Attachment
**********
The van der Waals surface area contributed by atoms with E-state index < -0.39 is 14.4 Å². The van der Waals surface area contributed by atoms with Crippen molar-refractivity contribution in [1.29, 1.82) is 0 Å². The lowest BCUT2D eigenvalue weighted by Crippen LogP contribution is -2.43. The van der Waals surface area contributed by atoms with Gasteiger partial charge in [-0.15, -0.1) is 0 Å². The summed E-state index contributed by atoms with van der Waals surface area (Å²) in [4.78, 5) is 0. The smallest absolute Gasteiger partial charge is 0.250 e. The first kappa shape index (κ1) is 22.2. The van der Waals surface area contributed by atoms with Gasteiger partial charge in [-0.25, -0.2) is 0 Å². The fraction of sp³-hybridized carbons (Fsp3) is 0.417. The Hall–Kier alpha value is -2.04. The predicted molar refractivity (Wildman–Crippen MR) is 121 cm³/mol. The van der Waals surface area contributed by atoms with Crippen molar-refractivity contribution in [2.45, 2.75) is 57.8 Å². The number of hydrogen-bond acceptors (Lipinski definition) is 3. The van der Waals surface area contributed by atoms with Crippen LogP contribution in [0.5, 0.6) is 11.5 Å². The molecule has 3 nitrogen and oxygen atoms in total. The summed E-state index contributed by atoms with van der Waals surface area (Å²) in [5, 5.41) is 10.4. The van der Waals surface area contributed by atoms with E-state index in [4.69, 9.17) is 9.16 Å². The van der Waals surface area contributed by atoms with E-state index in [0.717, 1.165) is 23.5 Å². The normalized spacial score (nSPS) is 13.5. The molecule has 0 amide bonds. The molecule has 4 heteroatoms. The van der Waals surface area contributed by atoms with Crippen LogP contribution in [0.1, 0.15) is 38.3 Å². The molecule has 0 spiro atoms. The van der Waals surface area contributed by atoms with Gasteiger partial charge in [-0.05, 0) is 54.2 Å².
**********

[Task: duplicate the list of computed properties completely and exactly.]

The van der Waals surface area contributed by atoms with E-state index < -0.39 is 14.4 Å². The van der Waals surface area contributed by atoms with Crippen molar-refractivity contribution in [1.29, 1.82) is 0 Å². The lowest BCUT2D eigenvalue weighted by Crippen LogP contribution is -2.43. The van der Waals surface area contributed by atoms with Gasteiger partial charge in [-0.15, -0.1) is 0 Å². The summed E-state index contributed by atoms with van der Waals surface area (Å²) in [4.78, 5) is 0. The smallest absolute Gasteiger partial charge is 0.250 e. The first kappa shape index (κ1) is 22.2. The van der Waals surface area contributed by atoms with Gasteiger partial charge in [-0.25, -0.2) is 0 Å². The fraction of sp³-hybridized carbons (Fsp3) is 0.417. The Hall–Kier alpha value is -2.04. The predicted molar refractivity (Wildman–Crippen MR) is 121 cm³/mol. The van der Waals surface area contributed by atoms with Crippen molar-refractivity contribution in [2.45, 2.75) is 57.8 Å². The number of hydrogen-bond acceptors (Lipinski definition) is 3. The van der Waals surface area contributed by atoms with Crippen LogP contribution in [0.5, 0.6) is 11.5 Å². The molecule has 3 nitrogen and oxygen atoms in total. The summed E-state index contributed by atoms with van der Waals surface area (Å²) in [5, 5.41) is 10.4. The van der Waals surface area contributed by atoms with E-state index in [4.69, 9.17) is 9.16 Å². The van der Waals surface area contributed by atoms with E-state index in [0.717, 1.165) is 23.5 Å². The normalized spacial score (nSPS) is 13.5. The molecule has 0 amide bonds. The molecule has 4 heteroatoms. The van der Waals surface area contributed by atoms with Crippen LogP contribution in [0.1, 0.15) is 38.3 Å². The molecule has 0 spiro atoms. The van der Waals surface area contributed by atoms with Gasteiger partial charge in [-0.05, 0) is 54.2 Å².